Singer's focus on improving changeup on display in spring debut

March 22nd, 2022

TEMPE, Ariz. -- Every Royals pitcher had something different to work on this offseason based on their exit interviews following the 2021 season with the coaching staff and research and development department. From mechanics to their arsenal, pitchers were tasked with one or two things to work on during the winter months.

For , his task was furthering the development of his changeup. And that’s what he did, throwing the pitch every day he played catch while working in the Tampa area.

Singer debuted that changeup in his first spring appearance Monday during the Royals' 8-5 win over the Angels at Tempe-Diablo Stadium, when the right-hander threw two innings, gave up one unearned run, struck out two and walked two. He was admittedly amped up during the first inning, leading to the two walks, a wild pitch and a throwing error. But Singer settled down in the second for a clean inning, and threw several changeups to left-handed batter Tyler Wade before striking him out swinging.

“I think I got the feel for it,” Singer said. “The grip is right. It feels really good. The other day, we were just working on taking some of the velocity off. Hopefully it showed today. I couldn’t really tell where I was at today, but it seemed slower. I was really happy with it today.”

Singer has tried to incorporate the pitch into his two-pitch repertoire in the past, but that’s difficult to do during the season when results matter and feel for the pitch is lacking.

“I just haven’t thrown it a lot,” Singer said. “But this year, trying to throw it a lot more. I got the grip I’m comfortable with, that everyone agrees on, and I can command it better than I ever have.”

Singer will have to throw it more in big league games when the season starts -- as well as command his fastball -- but Monday was a solid first step in having a three-pitch mix for 2022. Singer knows that’s the key to taking the next step in his career.

“It was a good speed, and he threw it for strikes, too,” Royals manager Mike Matheny said. “It’s not going to take long before that gets around: ‘Hey, this guy’s got a pitch that he’s not afraid to throw in tough counts, he can throw for strikes.’ Then it’s going to be a swing pitch instead of something that they know is there. It’s going to be effective. I thought it was a good use of his today.”

Young hitters showing off
With their first road game of the Spring Training schedule, the Royals’ regulars got a day off Monday afternoon against the Angels, allowing some of the young position players to take over -- and show their skills in front of the coaching staff and fans.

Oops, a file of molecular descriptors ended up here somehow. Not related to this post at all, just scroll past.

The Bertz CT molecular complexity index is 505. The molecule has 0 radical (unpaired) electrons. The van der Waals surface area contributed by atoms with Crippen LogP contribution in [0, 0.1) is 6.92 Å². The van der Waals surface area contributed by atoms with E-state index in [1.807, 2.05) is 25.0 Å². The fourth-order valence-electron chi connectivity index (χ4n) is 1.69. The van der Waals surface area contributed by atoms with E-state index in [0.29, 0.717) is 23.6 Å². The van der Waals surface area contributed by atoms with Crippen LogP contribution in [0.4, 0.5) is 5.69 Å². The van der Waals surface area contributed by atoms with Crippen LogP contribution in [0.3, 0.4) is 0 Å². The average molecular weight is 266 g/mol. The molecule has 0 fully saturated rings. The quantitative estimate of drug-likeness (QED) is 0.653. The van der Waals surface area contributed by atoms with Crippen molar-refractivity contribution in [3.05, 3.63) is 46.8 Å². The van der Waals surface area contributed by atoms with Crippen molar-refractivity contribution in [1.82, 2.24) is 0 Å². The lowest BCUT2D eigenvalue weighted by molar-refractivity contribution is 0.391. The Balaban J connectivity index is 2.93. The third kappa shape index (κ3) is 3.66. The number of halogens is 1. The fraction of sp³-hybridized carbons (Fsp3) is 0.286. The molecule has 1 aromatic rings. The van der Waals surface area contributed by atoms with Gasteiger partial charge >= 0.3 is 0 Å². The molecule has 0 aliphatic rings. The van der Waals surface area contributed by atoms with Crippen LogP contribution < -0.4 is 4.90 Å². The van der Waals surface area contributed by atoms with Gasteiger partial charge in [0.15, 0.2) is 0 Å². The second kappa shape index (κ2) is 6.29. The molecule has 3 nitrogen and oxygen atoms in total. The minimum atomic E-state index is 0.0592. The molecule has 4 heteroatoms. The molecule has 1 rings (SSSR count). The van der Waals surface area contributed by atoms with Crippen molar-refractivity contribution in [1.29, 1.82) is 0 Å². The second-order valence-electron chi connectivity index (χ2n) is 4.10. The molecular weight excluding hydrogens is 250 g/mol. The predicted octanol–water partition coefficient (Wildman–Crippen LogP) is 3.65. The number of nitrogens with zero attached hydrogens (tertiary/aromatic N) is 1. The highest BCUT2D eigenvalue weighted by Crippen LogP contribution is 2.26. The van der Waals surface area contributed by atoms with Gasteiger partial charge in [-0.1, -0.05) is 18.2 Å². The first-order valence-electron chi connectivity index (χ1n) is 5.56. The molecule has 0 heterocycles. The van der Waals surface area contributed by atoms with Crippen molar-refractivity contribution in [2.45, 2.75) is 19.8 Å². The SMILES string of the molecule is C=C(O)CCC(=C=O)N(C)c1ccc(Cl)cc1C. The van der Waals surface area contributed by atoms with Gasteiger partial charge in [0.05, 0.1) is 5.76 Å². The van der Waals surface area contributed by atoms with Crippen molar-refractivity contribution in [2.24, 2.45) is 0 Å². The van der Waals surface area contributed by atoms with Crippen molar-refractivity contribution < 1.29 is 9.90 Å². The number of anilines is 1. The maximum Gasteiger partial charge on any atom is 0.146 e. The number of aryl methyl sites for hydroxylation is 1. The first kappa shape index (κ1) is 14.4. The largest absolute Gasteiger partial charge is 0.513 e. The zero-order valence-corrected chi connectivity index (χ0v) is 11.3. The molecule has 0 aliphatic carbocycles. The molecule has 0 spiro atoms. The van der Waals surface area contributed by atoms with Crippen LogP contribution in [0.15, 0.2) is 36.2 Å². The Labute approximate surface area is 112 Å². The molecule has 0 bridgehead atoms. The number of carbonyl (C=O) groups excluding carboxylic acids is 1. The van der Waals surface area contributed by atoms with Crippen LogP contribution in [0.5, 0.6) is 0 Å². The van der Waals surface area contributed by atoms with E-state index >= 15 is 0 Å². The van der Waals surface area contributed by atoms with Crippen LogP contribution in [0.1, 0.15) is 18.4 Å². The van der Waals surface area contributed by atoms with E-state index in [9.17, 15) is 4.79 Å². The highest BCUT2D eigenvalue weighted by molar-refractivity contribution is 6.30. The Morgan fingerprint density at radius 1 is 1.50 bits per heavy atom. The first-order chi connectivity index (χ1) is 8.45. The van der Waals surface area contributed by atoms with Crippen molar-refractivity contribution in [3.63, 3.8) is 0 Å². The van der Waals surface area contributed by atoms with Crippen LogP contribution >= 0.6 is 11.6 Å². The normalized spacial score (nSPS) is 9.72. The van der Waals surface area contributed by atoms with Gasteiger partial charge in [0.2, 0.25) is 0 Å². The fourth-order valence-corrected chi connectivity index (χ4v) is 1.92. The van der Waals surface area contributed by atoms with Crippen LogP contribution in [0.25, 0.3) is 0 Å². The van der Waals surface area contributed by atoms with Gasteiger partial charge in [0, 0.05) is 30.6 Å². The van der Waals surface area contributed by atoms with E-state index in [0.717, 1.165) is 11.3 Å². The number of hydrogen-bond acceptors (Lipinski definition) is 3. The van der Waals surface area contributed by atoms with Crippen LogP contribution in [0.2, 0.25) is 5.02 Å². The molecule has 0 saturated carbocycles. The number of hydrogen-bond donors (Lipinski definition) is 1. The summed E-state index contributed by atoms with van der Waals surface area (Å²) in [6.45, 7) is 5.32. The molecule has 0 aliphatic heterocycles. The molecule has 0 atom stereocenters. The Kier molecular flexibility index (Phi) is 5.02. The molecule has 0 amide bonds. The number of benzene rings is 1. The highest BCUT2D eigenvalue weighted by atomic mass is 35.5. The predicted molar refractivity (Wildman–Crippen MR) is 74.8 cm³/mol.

Outfielder Seuly Matias, one of the most powerful bats in the Royals’ system, hit a pinch-hit home run to the opposite field, crushing a ball over the right-field fence in the fifth inning. First baseman Vinnie Pasquantino hammered a home run to the batter’s eye in center field in the sixth inning. Outfielder Edward Olivares, fresh off his walk-off hit Sunday, singled in the first inning and hit an RBI single in the third off reigning American League MVP Shohei Ohtani as part of Olivares’ 3-for-3 day. Ryan O’Hearn was 3-for-5, and Maikel Garcia -- one of the best defensive shortstops in the Royals’ system and one of the players added to the 40-man roster this offseason -- went 2-for-4.

“They’re exciting,” Matheny said. “They’re good ballplayers, too. …What I’ve said about a lot of these young players, they just play a winning-style of game. … You just don’t come into a Major League spring game and take a pinch-hit at-bat and do what Seuly did or what Vinnie did or any of them. It’s really impressive to watch. And it’s exciting.”

Pasquantino might even have set a new home run trot record when he sped around the bases because the umpire didn’t signal a home run as the ball bounced off the wall and back into center field. Pasquantino did the right thing in running and not jogging home, but it did give the Royals' dugout a good laugh.

“When you get the safe call from the umpire, and you don’t have a yellow line above the pad, we don’t necessarily go over ground rules before the game -- I would much rather set a world record on a home run time around the bases than get thrown out walking into third base,” Matheny said. “He did the right thing, and it gave us a little room to give him some grief.”

Mondesi avoids arbitration
The Royals and Adalberto Mondesi settled on the infielder’s salary for the 2022 season, avoiding arbitration a day before figures are to be exchanged between players and clubs.

Mondesi will make $3 million this season, a source told, a raise from his $2.5 million salary last year. The club confirmed the deal Monday night.

This is Mondesi’s second year of arbitration, and he is set to become a free agent in 2024. After three years of service time, players go through three years of arbitration before hitting free agency. Typically, the deadline to agree on a salary is in December with hearings -- if the two sides don’t come to an agreement -- happening in January. The lockout pushed that day back to Tuesday.

The Royals have seven arbitration-eligible players this year, including Mondesi. Outfielder Andrew Benintendi is in his third year and is projected to make $8.9 million this season, per Cots Contracts. Right-hander Brad Keller (second year) is projected to make $5.2 million, reliever Scott Barlow (first year) is projected to make $3.2 million, infielder Nicky Lopez (first year) is projected to make $3.2 million, backup catcher Cam Gallagher (first year) is projected to make $1.25 million and first baseman Ryan O’Hearn (first year) is projected to make $900,000.